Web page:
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United States Department of Agriculture

Agricultural Research Service

Title: Carbon Isotope Discrimination and Forage Yield of 14 Cool-Season Perennial Grasses Across An Irrigation Gradient

Authors
item Asay, Kay
item Johnson, Douglas
item Jensen, Kevin

Submitted to: Crop Science
Publication Type: Peer Reviewed Journal
Publication Acceptance Date: March 24, 2002
Publication Date: September 24, 2002
Citation: Johnson, D.A., K.H. Asay, and K.B. Jensen. 2003. Trends in Carbon Isotope Discrimination and Forage Yield of 14 Cool-Season Perennial Grasses across an Irrigation Gradient. J. Range Manage. 56: 654-659.

Interpretive Summary: To be productive and persist on grazing lands in western North America perennial grasses must be tolerant of drought and make efficient use of limited water resources. Carbon isotope discrimination in plant leaves has been negatively associated with water-use efficiency (WUE) in cool- season grasses. We established 14 cool-season, perennial grasses in a facility that allowed us to control the amount of water received by the individual plots. Objectives were to study: 1) trends in CID and dry matter yield (DMY) at different levels of irrigation, 2) relative differences among these grasses at each water level, and 3) the relationship between DMY and CID. When aveeraged across years, grasses differed significantly for CID at the highest and lowest water levels and CID tended to decrease in a near linear manner from the highest to lowest water level. Although some inconsistencies were evident, the trends for CID were similar for all grasses studied. Grass entries also differed significantly for DMY at each of six water levels. Dry matter yield decreased linearly from high to low water levels; however the trend was not consistent among the grasses. The correlations between CID & DMY were consistently positive but significant in only a few instances. We conclude that differences among these perennial, cool-season grasses were more stable for CID than DMY across irrigation levels, and that the grasses made more efficient use of water under more xeric conditions. In general, CID was not closely associated with DMY; however, exceptions with high DMY and high CID (low WUE) also were evident.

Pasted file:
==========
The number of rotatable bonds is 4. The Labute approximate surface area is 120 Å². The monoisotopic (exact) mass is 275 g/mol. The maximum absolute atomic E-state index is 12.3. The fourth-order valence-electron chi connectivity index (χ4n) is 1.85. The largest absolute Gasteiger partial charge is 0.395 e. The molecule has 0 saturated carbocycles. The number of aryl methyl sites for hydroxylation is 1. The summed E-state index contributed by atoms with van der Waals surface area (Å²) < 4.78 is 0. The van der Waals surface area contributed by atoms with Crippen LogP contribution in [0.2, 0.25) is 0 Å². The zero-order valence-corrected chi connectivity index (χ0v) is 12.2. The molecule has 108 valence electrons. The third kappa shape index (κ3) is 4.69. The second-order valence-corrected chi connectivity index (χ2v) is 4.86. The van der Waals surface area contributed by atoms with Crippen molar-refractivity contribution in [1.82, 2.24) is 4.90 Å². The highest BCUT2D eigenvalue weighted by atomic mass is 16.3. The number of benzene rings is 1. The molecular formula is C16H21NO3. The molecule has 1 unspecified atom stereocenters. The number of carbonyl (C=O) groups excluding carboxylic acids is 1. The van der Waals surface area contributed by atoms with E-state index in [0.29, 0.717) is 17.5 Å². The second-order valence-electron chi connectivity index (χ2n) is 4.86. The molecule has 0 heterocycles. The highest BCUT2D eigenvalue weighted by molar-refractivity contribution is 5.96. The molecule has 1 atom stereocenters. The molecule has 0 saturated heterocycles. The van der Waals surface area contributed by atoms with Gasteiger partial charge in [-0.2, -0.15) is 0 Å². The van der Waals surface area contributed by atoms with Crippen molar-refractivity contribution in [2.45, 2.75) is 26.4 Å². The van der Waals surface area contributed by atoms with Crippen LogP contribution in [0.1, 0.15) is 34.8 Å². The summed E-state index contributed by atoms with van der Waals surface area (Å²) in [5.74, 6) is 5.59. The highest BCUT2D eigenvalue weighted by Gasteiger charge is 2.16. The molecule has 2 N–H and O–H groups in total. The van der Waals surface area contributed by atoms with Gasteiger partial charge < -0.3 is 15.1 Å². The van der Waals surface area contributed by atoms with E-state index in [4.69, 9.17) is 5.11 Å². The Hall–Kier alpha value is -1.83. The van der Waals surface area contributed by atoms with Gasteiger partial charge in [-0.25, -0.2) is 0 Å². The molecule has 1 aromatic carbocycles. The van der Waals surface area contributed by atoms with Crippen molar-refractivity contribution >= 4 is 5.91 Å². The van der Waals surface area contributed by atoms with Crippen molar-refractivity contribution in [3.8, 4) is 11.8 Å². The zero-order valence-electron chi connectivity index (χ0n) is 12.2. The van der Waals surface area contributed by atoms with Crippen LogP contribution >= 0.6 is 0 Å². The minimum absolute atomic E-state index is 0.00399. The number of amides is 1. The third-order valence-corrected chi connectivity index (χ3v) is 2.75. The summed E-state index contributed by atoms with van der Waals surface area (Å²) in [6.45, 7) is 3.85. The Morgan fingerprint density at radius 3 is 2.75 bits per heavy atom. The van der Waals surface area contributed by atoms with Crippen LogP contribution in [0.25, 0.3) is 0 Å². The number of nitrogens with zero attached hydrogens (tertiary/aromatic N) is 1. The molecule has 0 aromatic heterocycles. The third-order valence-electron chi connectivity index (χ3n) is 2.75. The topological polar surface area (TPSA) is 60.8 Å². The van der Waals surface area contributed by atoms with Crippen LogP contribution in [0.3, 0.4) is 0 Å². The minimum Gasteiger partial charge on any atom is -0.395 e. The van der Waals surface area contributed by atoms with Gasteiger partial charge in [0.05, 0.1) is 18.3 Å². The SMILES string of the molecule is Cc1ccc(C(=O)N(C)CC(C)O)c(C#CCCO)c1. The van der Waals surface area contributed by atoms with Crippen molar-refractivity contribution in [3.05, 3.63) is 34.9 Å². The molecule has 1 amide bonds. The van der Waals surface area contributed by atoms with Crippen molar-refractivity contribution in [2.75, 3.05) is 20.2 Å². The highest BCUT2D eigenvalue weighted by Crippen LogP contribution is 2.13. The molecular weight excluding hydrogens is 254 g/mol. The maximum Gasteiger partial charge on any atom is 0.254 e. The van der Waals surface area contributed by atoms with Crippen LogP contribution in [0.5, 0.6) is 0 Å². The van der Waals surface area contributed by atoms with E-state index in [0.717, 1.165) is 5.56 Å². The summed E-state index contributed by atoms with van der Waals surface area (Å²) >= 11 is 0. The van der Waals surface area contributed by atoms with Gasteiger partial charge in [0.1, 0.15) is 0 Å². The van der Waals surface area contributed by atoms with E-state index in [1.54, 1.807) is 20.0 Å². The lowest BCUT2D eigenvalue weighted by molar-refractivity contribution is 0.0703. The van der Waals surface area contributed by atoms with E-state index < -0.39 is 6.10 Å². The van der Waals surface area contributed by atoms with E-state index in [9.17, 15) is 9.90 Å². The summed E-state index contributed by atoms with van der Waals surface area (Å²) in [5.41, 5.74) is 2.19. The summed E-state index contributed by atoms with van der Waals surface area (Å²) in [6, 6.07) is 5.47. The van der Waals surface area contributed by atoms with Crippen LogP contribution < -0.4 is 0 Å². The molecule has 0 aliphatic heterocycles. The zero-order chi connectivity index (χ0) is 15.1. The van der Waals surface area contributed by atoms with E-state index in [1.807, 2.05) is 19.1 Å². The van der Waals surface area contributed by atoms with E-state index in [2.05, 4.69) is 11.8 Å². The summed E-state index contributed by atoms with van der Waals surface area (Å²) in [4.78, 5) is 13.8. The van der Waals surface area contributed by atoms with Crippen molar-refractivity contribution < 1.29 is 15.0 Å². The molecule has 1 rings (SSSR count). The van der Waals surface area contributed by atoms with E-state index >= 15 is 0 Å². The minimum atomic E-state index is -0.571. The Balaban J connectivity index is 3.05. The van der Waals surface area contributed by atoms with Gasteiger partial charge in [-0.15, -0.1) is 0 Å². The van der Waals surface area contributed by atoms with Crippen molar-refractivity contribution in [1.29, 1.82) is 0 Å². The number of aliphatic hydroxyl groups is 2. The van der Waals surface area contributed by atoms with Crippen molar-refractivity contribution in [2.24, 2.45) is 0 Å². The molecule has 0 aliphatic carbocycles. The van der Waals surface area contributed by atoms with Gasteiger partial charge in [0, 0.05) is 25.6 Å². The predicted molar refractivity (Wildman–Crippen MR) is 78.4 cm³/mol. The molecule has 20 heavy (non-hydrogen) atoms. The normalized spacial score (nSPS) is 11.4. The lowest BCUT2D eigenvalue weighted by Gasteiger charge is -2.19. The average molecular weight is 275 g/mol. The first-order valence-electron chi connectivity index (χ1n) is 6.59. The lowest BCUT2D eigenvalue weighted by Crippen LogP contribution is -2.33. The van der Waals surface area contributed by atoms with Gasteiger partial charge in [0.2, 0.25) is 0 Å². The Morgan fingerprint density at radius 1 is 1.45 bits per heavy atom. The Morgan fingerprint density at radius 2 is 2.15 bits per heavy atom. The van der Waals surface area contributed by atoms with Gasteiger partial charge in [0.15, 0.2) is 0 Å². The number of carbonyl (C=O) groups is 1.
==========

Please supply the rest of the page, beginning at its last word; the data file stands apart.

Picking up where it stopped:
Technical Abstract: Grasses used on grazing lands in western North America must make efficient use of limited water resources. Selection for carbon isotope discrimination has shown potential for improving water-use efficiency (WUE) in cool-season grasses. Fourteen cool-season, perennial grasses (12 from Triticeae, 1 from Bromeae, and 1 from Poeae tribes) were established in a rainout shelter facility, and a line- source irrigation system was to used to study: i) trends in CID across three water levels (WL-1, 3, and 5) and dry matter yield (DMY) across six water levels (WL-1 through 6), ii) grass entry x water level interactions for these traits, and iii) the relationship of DMY and CID. When averaged across years, entries differed significantly for CID at the highest (WL-1) and lowest (WL-5) water levels. Values of CID decreased in a near linear manner from WL-1 to WL-5, and although some inconsistencies were evident, the trend was similar for all entries. Entries also differed significantly for DMY at each of six water levels. Although the change in DMY was mostly linear across water levels, the trend was not consistent among entries. The correlations between CID and DMY were consistently positive but significant only at WL-3 (r = 0.54, P < 0.5), and between CID at WL-5 and DMY at WL-3 (r = 0.60, P < 0.05). We conclude that differences among these perennial, cool-season grasses were more stable for CID than DMY across irrigation levels, and that the grasses made more efficient use of water under more xeric conditions. In general, CID was not closely associated with DMY; however, exceptions with high DMY and high CID (low WUE) also were evident.

Last Modified: 11/21/2014
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